Millions of visitors reach Canada every year to explore its stunning natural beauty and unique landscapes. They are attracted to the great opportunities for outdoor activities as well as charming cities and villages and famously friendly locals.
The government has also made international tourism easier with the implementation of the Canada eTA, a travel authorisation that can be obtained online.
For first time visitors who are not familiar with the country, it is normal to wonder about safety in Canada. This article includes important information regarding Canada’s safety for travellers such as:
- Canada’s crime rates
- Food safety in Canada and useful tips for visitors
- The safest towns in Canada for a smooth trip
Is Canada a safe country?
Canada is considered by many to be one of the safest countries in the world, especially when compared to its neighbour, the United States.
Overall, crime rates are very low across Canada and the police are trusted by the local population and quick to respond.
Statistics Canada reports that crime in the country has been steadily declining since the 1990s. This includes serious offences such as violent homicide (which has decreased by 40% since 1975) and hate crimes (gone from 2,073 in 2017 to 1,798 the following year.)
The number of police officers in Canada is also very low, comparable to those of Japan and Sweden. In 2005, there were 61,050 police officers in the country, which is to say 1 officer every 528 persons. The United States report 1 officer every 411 persons.
Is Canada safe for tourists?
Violent crimes against foreigners are extremely rare. In general, tourists feel safe driving and walking on Canadian streets and visiting Canada’s attractions.
Tourists should still exercise common sense in order not to fall victim of petty crimes and risks associated with outdoor activities in scarcely populated areas.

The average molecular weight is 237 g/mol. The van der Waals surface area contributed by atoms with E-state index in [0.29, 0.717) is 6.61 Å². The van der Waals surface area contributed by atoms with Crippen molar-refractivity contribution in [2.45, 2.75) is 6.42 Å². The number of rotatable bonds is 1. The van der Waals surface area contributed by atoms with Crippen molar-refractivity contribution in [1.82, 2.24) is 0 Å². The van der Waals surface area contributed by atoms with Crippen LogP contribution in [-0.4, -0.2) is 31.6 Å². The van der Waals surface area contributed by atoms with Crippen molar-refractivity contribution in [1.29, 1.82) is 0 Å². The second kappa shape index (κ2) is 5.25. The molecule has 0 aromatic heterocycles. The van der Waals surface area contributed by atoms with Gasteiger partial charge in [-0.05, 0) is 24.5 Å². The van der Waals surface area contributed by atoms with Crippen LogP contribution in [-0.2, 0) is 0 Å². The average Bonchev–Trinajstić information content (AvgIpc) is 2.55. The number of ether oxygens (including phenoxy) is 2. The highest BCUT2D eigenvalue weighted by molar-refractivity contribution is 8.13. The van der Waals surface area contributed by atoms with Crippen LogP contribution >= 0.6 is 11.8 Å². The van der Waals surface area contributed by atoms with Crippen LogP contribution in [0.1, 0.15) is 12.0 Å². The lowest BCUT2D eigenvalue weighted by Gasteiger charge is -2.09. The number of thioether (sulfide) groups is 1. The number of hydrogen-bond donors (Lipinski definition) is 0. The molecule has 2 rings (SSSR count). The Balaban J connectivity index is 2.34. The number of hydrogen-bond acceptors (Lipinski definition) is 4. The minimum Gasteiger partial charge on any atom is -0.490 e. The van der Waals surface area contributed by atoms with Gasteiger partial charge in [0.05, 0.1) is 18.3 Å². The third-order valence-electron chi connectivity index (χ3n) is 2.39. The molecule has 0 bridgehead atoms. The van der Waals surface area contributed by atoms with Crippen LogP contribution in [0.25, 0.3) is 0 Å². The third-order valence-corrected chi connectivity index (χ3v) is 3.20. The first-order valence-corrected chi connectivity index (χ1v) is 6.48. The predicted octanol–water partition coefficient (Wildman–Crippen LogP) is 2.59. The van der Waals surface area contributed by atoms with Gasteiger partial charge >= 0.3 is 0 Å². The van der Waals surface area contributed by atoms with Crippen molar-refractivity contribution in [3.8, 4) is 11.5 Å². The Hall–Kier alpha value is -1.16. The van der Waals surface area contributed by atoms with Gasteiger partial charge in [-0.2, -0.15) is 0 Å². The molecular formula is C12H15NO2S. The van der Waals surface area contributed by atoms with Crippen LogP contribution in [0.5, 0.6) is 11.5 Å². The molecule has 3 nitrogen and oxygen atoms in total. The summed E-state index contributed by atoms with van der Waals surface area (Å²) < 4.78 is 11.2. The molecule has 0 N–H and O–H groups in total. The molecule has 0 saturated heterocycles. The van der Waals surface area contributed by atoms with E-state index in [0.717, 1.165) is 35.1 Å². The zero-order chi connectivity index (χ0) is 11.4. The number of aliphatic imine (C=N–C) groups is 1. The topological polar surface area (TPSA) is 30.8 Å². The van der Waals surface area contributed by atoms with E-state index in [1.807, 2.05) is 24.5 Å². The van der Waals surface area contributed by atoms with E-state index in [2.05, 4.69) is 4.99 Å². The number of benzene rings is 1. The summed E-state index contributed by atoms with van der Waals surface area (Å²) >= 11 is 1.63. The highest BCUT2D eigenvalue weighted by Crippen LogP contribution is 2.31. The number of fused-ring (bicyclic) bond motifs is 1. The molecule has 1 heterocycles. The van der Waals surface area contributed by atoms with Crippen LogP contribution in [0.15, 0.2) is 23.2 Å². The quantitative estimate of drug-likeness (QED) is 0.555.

Here are some safety tips for tourists in Canada:
- Keep your belongings close at all times, especially in busy areas
- Avoid flashing expensive items such as cameras and jewellery
- Carry a copy of important documents rather than the originals, when possible
- Do not go hiking alone in remote areas unless properly prepared
- Carry water and food with you
- Consider hiring a local guide or taking part in a tour if planning a trip to a remote area
- Make sure your car is equipped with the right tires for the current weather conditions
Is Canada safe at night for women?
Safety in Canada is also high for female travellers. The government has dedicated great resources to prevent and combat gender violence and although this still exists, female victims are most frequently attacked by a current or former partner, or a family member, rather than a stranger.
However, it still not advisable to walk alone at night, especially in poor-lit areas.
The emergency phone number in Canada is 911.
Food safety in Canada
Food safety in Canada is comparable to that of other developed Western countries. Tap water is drinkable in most areas. When it is not, there should be signs advising against drinking.
For this reason, fresh fruits and vegetables (even those that are not peelable) are generally safe to eat in Canada unless they are showing clear signs of decomposition.
In any case, it is always best to avoid eating raw meat, fish, and eggs to ensure a healthy and trouble-free trip.
Which is the safest city in Canada to travel alone?
As explained before, Canada is an overall safe country that has seen crime rates decrease across the whole national territory.
If one had to point out the safest place in Canada, they may consider that Quebec had the lowest crime rates in 2017 (3,359 incidents per 100,000 inhabitants), making this the safest province in Canada, followed closely by Ontario with 3,804 incidents per 100,000.
On the other hand, Nunavut experienced the highest number of incidents per 100,000 inhabitants.
What level is Canada travel advisory?
Based on the travel advisory issued by 5 countries (Finland, the United States, Australia, Denmark, and Ireland) the travel advisory level for Canada is overall 3.8 in November 2020.
Please note that this is due to the ongoing COVID-19 global pandemic and that the advisory level for Canada is normally much lower, since the country is usually considered safe for travellers.
Nations around the world are advising against unnecessary international travel to curb the spread of the pandemic. In fact, Canada itself has enforced extraordinary travel restrictions that will be lifted once the situation is under control again.